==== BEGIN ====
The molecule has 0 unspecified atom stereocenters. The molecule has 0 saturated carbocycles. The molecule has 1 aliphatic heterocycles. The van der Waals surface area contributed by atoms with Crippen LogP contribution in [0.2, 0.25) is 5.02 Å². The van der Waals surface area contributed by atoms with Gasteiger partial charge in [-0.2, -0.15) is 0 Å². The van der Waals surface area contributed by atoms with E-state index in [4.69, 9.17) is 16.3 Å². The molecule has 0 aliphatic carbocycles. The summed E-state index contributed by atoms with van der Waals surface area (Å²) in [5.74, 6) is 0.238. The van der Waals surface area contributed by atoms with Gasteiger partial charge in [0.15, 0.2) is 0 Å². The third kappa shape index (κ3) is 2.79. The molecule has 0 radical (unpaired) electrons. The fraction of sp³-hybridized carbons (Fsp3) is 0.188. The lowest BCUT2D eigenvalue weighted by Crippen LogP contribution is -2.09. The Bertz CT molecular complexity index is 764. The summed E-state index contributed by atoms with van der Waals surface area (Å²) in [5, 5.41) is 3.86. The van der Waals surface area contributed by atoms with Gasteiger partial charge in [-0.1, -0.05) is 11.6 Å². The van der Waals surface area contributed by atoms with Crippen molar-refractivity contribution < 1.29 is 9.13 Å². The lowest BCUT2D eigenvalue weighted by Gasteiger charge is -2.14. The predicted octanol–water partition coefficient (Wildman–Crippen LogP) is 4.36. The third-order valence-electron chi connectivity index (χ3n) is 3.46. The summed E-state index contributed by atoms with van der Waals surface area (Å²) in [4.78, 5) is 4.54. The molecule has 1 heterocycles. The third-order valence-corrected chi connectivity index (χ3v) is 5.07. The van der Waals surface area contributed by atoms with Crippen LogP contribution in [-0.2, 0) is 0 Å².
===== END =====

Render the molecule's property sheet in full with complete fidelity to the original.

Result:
The molecule has 0 unspecified atom stereocenters. The molecule has 0 saturated carbocycles. The molecule has 1 aliphatic heterocycles. The van der Waals surface area contributed by atoms with Crippen LogP contribution in [0.2, 0.25) is 5.02 Å². The van der Waals surface area contributed by atoms with Gasteiger partial charge in [-0.2, -0.15) is 0 Å². The van der Waals surface area contributed by atoms with E-state index in [4.69, 9.17) is 16.3 Å². The molecule has 0 aliphatic carbocycles. The summed E-state index contributed by atoms with van der Waals surface area (Å²) in [5.74, 6) is 0.238. The van der Waals surface area contributed by atoms with Gasteiger partial charge in [0.15, 0.2) is 0 Å². The third kappa shape index (κ3) is 2.79. The molecule has 0 radical (unpaired) electrons. The fraction of sp³-hybridized carbons (Fsp3) is 0.188. The lowest BCUT2D eigenvalue weighted by Crippen LogP contribution is -2.09. The Bertz CT molecular complexity index is 764. The summed E-state index contributed by atoms with van der Waals surface area (Å²) in [5, 5.41) is 3.86. The van der Waals surface area contributed by atoms with Gasteiger partial charge in [-0.1, -0.05) is 11.6 Å². The van der Waals surface area contributed by atoms with Crippen molar-refractivity contribution < 1.29 is 9.13 Å². The lowest BCUT2D eigenvalue weighted by Gasteiger charge is -2.14. The predicted octanol–water partition coefficient (Wildman–Crippen LogP) is 4.36. The third-order valence-electron chi connectivity index (χ3n) is 3.46. The summed E-state index contributed by atoms with van der Waals surface area (Å²) in [4.78, 5) is 4.54. The molecule has 1 heterocycles. The third-order valence-corrected chi connectivity index (χ3v) is 5.07. The van der Waals surface area contributed by atoms with Crippen LogP contribution in [-0.2, 0) is 0 Å².